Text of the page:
New figures released in ITU’s annual report ‚”Measuring the Information Society 2012‚”, rank the Republic of Korea as the world’s most advanced ICT economy, followed by Sweden, Denmark, Iceland and Finland.
Of the ten top-ranked countries, eight are from Europe. The two remaining countries both come from the Asia-Pacific region, with the Republic of Korea in first place, and Japan ranked 8th. The top five countries have not changed their rank between 2010 and 2011. The only new entrant in the top ten is the UK, which moved up from 14th place last year to 9th place in 2012.
ITU’s ICT Development Index (IDI)* ranks 155 countries according to their level of ICT access, use and skills, and compares 2010 and 2011 scores. All countries in the IDI top 30 are high-income countries, underlining the strong link between income and ICT progress.
There are large differences between developed and developing countries, with IDI values on average twice as high in the developed world compared with developing countries. The report identifies the group of countries with the lowest IDI levels so-called ‚’Least Connected Countries’ and highlights the need for policy makers to pay keen attention to this group.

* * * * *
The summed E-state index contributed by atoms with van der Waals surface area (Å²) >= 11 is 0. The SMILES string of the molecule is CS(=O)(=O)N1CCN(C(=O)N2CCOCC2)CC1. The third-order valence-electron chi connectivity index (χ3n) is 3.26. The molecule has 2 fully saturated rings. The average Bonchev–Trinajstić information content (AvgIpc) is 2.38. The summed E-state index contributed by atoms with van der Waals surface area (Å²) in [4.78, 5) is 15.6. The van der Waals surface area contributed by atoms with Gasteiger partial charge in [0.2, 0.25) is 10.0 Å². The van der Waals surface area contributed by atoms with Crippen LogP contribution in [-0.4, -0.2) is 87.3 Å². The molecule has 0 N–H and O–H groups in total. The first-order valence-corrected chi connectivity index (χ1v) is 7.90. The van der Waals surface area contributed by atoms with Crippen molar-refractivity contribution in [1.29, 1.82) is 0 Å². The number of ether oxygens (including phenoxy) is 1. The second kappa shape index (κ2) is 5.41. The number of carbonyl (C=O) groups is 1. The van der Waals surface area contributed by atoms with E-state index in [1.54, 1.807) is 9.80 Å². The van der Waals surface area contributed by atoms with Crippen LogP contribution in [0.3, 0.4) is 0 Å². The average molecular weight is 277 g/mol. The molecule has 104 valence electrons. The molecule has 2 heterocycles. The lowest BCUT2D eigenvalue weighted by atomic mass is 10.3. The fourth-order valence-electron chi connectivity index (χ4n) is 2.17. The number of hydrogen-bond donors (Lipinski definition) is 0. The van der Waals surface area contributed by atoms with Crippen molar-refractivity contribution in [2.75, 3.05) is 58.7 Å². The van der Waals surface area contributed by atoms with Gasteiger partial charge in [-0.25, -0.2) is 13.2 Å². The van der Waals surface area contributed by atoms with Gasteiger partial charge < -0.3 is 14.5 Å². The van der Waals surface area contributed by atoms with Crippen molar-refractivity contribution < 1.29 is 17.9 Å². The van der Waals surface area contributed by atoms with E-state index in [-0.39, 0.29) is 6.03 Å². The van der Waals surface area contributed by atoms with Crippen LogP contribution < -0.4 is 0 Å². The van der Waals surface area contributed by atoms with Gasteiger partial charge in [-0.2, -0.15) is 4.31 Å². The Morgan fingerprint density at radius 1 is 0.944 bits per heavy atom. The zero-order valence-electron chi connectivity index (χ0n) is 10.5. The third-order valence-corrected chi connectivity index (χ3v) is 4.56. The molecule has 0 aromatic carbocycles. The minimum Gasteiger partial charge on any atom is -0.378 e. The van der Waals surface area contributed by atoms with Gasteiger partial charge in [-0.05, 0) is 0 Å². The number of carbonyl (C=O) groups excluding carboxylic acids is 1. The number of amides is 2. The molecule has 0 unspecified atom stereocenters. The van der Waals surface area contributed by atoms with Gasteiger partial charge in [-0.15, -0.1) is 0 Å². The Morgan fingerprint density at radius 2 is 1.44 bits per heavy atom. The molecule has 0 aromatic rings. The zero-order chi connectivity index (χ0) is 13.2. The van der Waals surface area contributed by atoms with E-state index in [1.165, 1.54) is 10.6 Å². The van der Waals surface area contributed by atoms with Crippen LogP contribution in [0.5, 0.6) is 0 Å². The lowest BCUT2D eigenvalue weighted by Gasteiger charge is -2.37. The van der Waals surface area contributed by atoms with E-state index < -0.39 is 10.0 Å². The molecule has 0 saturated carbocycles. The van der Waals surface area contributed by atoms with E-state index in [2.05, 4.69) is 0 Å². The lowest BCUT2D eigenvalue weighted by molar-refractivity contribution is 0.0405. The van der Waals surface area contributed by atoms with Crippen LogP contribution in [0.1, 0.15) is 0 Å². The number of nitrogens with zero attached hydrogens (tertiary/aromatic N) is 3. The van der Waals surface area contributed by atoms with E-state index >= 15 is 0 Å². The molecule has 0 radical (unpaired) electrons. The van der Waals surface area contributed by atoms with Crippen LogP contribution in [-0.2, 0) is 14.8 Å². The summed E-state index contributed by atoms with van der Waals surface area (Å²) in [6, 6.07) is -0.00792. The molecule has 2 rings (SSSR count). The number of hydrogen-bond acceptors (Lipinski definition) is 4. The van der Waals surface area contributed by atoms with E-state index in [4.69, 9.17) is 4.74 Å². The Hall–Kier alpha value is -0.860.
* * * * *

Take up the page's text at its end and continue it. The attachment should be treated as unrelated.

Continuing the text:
‚”ITU’s Measuring the Information Society report is the most comprehensive statistical and analytical report on the shape of ICT markets worldwide. Our reputation as a wholly impartial and reliable source of ICT market statistics makes this report the annual industry benchmark for technology development,‚” said ITU Secretary-General Dr Hamadoun I. Tour√©.
Developing countries now account for lion’s share of mobile growth
The Measuring the Information Society 2012 report also identifies countries which have made the most progress when it comes to ICT development. These dynamic ICT markets are mostly located in the developing world evidence that many developing countries are catching up quickly in efforts to bridge the so-called ‚’digital divide’. Strong performers include Bahrain, Brazil, Ghana, Kenya, Rwanda and Saudi Arabia.
In the mobile sector, developing countries now account for the lion’s share of market growth. Mobile-cellular subscriptions registered continuous double-digit growth in developing country markets, for a global total of six billion mobile subscriptions by end 2011. Both China and India each account for around one billion subscriptions.
Mobile broadband continues to be the ICT service displaying the sharpest growth rates. Over the past year, growth in mobile-broadband services continued at 40% globally and 78% in developing countries. There are now twice as many mobile-broadband subscriptions as fixed-broadband subscriptions worldwide.
The price of ICT services dropped by 30% between 2008 and 2011
Globally, telecommunication and Internet services are becoming more affordable. According to the report’s ICT Price Basket (IPB), which spans 161 economies and combines the average cost of fixed-telephone, mobile-cellular and fixed-broadband Internet services, the price of ICT services dropped by 30% globally between 2008 and 2011, with the biggest decrease in fixed- broadband Internet services, where average prices have come down by 75%.